Thursday
October 30, 2014

Opinion

Tuesday, April 1, 2014

A true rugby guy

By Frankie Deges
Rugby column

One of the distinctive features of the game of rugby is the sense of debt players have. Those who have enjoyed playing rugby usually feel the need of paying back all that they’ve received through the game. Beyond the technical and tactical teachings, rugby is necessarily a sport of camaraderie and friendship. It needs to know how to share, respect and work as a team. All of these are key components of the fabric of rugby.

The huge growth of the game in recent years has been in no short measure thanks to the help of thousands of former players who work tirelessly teaching to the next generation the values and lessons of rugby.

There are many roles and positions within rugby. The best is, needless to say, that of a player. Nothing equals the buzz of playing, sharing a training session, a game, tours or after-matches. Those are fleeting moments that last a lifetime. When the body sends clear messages that the end of the road has arrived, there are new roles to keep one involved.

Many love coaching. Former players make great coaches: their vision comes from many years playing and learning the tricks of the trade. Coaching is the closest to playing.

Yet, the game evolves in such a fast way that coaches need more and more time to be up-to-date and when the game is too fast to keep in touch, then it is time to become a club official. Clubs are units in which the need to push together is clear and where there is always a role to be played.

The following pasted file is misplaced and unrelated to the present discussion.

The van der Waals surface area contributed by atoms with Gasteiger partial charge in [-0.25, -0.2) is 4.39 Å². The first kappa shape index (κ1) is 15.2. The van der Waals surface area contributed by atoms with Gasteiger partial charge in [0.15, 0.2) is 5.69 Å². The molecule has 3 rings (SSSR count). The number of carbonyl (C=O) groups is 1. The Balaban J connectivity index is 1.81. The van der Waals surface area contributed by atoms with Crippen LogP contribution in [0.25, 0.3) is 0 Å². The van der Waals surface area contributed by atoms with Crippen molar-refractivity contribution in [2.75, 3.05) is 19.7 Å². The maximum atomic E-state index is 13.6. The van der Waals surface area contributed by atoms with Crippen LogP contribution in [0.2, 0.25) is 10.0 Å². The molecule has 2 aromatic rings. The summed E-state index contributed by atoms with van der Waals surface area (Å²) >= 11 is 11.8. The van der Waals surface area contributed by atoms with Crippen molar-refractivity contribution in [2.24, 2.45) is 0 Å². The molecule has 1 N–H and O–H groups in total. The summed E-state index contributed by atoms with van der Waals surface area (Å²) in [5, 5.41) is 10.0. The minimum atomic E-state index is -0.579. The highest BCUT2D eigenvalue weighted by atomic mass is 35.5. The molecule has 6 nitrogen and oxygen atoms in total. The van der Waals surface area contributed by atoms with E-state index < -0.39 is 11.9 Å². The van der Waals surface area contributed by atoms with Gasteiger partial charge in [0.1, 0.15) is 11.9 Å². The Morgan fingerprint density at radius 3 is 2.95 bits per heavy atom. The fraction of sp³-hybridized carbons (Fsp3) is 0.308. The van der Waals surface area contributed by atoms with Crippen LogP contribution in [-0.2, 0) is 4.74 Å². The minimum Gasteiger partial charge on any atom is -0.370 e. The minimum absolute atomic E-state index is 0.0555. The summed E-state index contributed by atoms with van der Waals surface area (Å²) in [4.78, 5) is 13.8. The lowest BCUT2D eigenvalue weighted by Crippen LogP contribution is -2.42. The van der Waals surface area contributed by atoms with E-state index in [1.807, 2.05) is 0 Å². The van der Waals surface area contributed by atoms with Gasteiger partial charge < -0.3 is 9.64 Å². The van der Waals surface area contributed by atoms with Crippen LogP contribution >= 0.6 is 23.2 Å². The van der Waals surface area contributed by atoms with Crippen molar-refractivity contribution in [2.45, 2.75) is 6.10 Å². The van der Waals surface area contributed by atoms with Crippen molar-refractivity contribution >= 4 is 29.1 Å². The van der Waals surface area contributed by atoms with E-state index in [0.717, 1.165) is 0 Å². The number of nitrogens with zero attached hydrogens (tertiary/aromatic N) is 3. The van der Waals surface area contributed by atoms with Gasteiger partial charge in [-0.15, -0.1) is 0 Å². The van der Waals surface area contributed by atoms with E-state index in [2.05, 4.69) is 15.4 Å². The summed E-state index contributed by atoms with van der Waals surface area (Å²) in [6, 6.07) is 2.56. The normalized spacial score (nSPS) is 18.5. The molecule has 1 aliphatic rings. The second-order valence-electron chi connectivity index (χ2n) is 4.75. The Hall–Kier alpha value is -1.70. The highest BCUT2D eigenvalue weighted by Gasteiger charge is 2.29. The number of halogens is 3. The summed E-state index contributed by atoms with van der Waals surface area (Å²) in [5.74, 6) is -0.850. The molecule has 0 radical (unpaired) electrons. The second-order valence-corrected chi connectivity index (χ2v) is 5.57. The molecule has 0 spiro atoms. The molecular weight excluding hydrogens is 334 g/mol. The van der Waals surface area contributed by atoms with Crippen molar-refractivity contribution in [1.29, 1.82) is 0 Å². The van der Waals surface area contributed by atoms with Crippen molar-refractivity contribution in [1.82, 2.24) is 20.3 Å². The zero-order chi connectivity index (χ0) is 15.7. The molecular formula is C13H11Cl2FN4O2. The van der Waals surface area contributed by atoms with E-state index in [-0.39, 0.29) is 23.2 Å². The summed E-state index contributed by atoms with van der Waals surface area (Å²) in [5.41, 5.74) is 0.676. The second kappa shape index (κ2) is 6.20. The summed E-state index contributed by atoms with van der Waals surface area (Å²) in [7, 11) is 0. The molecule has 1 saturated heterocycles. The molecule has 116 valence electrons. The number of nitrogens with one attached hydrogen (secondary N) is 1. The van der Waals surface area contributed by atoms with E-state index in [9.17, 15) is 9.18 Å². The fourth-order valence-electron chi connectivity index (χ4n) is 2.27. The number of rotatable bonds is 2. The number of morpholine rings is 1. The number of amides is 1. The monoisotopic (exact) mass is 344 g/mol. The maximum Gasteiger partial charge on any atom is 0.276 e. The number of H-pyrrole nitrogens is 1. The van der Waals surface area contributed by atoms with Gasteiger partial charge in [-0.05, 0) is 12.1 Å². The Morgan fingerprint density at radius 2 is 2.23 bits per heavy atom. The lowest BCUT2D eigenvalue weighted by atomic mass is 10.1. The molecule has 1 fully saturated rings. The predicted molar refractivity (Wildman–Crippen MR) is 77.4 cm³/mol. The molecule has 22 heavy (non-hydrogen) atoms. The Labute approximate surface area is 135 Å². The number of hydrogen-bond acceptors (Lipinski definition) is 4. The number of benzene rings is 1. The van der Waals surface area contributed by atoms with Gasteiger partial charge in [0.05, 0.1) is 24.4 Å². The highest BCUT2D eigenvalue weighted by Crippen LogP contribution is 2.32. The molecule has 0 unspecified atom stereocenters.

These same clubs need to find representation at a higher level. They then usually send their finest either to work at provincial or national level. You can take an official from a club, but you will never take the club from an official. At times, as with new UAR President Carlos Araujo, the number of roles they fulfil shows what an important part of his life rugby is.

There is a common thread with the last few UAR Presidents: they’ve all been well known personalities at their clubs. Of the ones I met, the late Carlos Tozzi was always at San Martín, Lino Pérez a fixture whenever Banco Nación played, Felipe Ferrari is still seen at Los Matreros, Lucho Gradín in Belgrano, Miguel Servera in Olivos, Gringo Perasso seems to be always at SIC, the late Alejandro Risler was among the first to greet you in Atlético del Rosario; the same with Porfirio Carreras at Alumni and Cacho Castillo in Los Tarcos.

Negro Araujo became the new UAR President yesterday. He is one of those quickly associated with his club, Duendes, in Rosario. He played for them for 24 seasons, was a coach 17, became an official in 1972 and is still there in the club’s Committee. His four boys and one daughter are active Duendes’ players at both rugby and hockey. Twice a UAR Vice President (2001-2005 and 2012-2014), he has now taken the helm. Araujo loves the game and, as those who came before him, is a true rugby guy.

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